1.Bleecker St. Subway
2. The Strand
3. My Sublet in Williamsburg
4. JMZ train entrance
5.The Diner (press photo - not me)
6.The view from my sublet window every day
7.The uppermost portion of my school building
Dad: "What is all that noise?"
Me: "Oh yeah, remember I moved to New York?"
Re: Street musicians on a Sunday afternoon whilst walking to the train and talking to my father.
Number two from the top not a library folks but rather The Strand bookstore in my first favorite of places in New York City, Union Square. I had my back to the fiction section and yet perhaps I should study some Judaica as the sign beckons. I picked up some of my future professor's work that I haven't tackled yet. This term I am taking a workshop class with Jonathan Safran Foer who wrote Everything is Illuminated and Extremely Loud & Incredibly Close. So yes by workshop he will be giving me his thoughts on my actual writing. I am also taking a craft class in which I study works of fiction with Darin Strauss who wrote Chang and Eng which you must please, please read. It is beyond amazing. It is excellent to have reading as I get better suited for dining alone for the first time in quite some time. Though I don't mind it one bit I have a personal tendency to watch people if my hands are not filled with a book and I don't think the said people like it very much.
There are many wonderful things that have been said to me recently from my father wondering about the noise to painters in Greenwich Village wanting to paint me.
And then the sentimental of all words spoken is my Virgin America clerk (a nice little old man) who did nifty things to my baggage to charge me less saying, "We've lost an Angeleno but we've gained a writer."
Yes, he asked why I had four bags and I explained my situation and no sooner were those sweet words spoken than I was getting moved out of my cramped middle seat to a row right behind the first class cabin by a window all by myself so that I could "work"....on a rather crowded plane. And if you haven't flown Virgin America please do make it a point. They bring you food or cocktails if you so desire when you want it. You just order on the screen. This very same screen hosting hundreds of music (most of which are impressive offerings) and movies and free/premium television. I found myself wide awake the entire trip re-reading Denis Johnson's Jesus Son, memorizing the Western mesa, and watching the sun fall somewhere over the flat plains of Middle America, the small town electricity faint as bits of mirror.
I was wide awake with joy, fear, and a bit of shock. Even still this is all coursing through me and should be I feel. My smile is still splitting at the seams at its own leisure. Upon arrival I took a cab to my sublet in Williamsburg, Brooklyn. It's a pre-war townhouse walk up with hardwood floors and a dominant color of white. The renter of which (I found on craigslist with fingers crossed) is a very nice and very gorgeous Ford model who literally just departed for Greece. I'm around the corner from the mouth of the JMZ train so my days and nights are filled with the sounds of buses stopping and starting, the train hissing on its rails, cab driver's personal life soundtracks, and a couple who like to stop and fight outside my window. I'm doing my best to not yell down and suggest they break up already.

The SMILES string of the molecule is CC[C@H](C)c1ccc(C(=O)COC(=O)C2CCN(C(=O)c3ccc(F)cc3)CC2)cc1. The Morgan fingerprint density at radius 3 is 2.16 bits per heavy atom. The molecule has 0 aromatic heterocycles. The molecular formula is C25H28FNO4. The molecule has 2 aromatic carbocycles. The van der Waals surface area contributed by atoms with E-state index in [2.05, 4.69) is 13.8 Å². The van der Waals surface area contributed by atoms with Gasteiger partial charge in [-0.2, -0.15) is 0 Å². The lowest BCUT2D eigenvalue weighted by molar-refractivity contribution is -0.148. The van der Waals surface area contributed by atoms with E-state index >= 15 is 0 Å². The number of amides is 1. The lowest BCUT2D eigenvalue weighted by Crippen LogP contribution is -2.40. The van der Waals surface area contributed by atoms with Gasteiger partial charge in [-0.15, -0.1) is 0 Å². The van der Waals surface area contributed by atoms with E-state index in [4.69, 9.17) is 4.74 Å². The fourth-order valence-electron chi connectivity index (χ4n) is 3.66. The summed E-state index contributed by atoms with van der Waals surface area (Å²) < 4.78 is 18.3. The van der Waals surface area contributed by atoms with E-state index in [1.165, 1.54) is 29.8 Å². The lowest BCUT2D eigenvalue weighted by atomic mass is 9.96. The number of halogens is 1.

These are all lovelies though (minus the couple) even when my face is washed by a wave of exhaust and I am fifteen blocks off course. It all seems perfectly right and I am absolutely smitten with the aesthetic of it all. The brick townhouses and brownstones, the kids break dancing on the stairs, and the sight of books and crosswords in peoples fingers on the subway. Anywhere else I would notice more that my feet are blistered, bloody even in parts, and that I've just walked several miles. Right now though, I am just happy to be here.
I start classes on the 2nd of September and until then I feel my days will be much as they have been. Filled to the brim with walking aimlessly, train hopping, permanent apartment hunting, and reading/dining regularly at The Diner. This joint has fantastic music, food, and looks like the interior of a train perhaps because it is a circa 1920's dining car with exposed layers of paint, wood, and gorgeous tile work. It's the closest thing in sight and I'm a lucky girl because it's so great I wish it was my dining room minus the less interesting strangers. The interesting ones can stay and believe me there are walking stories in this city sprouting out of every corner and subway like wildfire.
But now kids, it is time for me to step out into the noise, take the carefully torn out scrap of the inevitably difficult Sunday New York Times crossword and find myself some dinner and maybe even a drink.